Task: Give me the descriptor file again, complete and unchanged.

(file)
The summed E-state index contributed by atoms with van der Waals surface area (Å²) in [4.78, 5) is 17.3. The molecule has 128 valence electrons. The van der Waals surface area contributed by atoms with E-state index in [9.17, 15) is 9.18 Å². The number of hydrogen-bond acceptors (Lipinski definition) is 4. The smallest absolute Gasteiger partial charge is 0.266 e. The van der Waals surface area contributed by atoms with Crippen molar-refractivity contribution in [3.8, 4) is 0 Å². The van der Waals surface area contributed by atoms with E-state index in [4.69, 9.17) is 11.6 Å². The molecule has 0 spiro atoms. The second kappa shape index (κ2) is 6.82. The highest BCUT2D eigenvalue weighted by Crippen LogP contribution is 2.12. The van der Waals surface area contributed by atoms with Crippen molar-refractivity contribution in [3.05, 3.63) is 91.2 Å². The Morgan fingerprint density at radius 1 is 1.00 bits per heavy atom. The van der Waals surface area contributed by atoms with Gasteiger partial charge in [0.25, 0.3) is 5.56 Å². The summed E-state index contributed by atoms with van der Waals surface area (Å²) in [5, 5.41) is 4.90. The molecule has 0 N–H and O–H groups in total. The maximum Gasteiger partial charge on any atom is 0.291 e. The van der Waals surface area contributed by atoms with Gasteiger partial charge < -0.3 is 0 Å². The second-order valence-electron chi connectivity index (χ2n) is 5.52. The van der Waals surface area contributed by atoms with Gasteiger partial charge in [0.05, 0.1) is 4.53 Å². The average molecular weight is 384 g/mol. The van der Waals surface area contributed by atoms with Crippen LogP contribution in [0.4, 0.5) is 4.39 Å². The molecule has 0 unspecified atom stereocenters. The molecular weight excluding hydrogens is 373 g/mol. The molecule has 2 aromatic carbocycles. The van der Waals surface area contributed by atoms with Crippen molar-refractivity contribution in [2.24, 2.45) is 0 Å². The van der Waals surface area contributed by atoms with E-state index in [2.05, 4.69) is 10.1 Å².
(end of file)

The summed E-state index contributed by atoms with van der Waals surface area (Å²) in [4.78, 5) is 17.3. The molecule has 128 valence electrons. The van der Waals surface area contributed by atoms with E-state index in [9.17, 15) is 9.18 Å². The number of hydrogen-bond acceptors (Lipinski definition) is 4. The smallest absolute Gasteiger partial charge is 0.266 e. The van der Waals surface area contributed by atoms with Crippen molar-refractivity contribution in [3.8, 4) is 0 Å². The van der Waals surface area contributed by atoms with E-state index in [4.69, 9.17) is 11.6 Å². The molecule has 0 spiro atoms. The second kappa shape index (κ2) is 6.82. The highest BCUT2D eigenvalue weighted by Crippen LogP contribution is 2.12. The van der Waals surface area contributed by atoms with Crippen molar-refractivity contribution in [3.05, 3.63) is 91.2 Å². The Morgan fingerprint density at radius 1 is 1.00 bits per heavy atom. The van der Waals surface area contributed by atoms with Gasteiger partial charge in [0.25, 0.3) is 5.56 Å². The summed E-state index contributed by atoms with van der Waals surface area (Å²) in [5, 5.41) is 4.90. The molecule has 0 N–H and O–H groups in total. The maximum Gasteiger partial charge on any atom is 0.291 e. The van der Waals surface area contributed by atoms with Gasteiger partial charge < -0.3 is 0 Å². The second-order valence-electron chi connectivity index (χ2n) is 5.52. The van der Waals surface area contributed by atoms with Gasteiger partial charge in [0.05, 0.1) is 4.53 Å². The average molecular weight is 384 g/mol. The van der Waals surface area contributed by atoms with Crippen LogP contribution in [0.4, 0.5) is 4.39 Å². The molecule has 0 unspecified atom stereocenters. The molecular weight excluding hydrogens is 373 g/mol. The molecule has 2 aromatic carbocycles. The van der Waals surface area contributed by atoms with Crippen molar-refractivity contribution in [2.24, 2.45) is 0 Å². The van der Waals surface area contributed by atoms with E-state index in [2.05, 4.69) is 10.1 Å².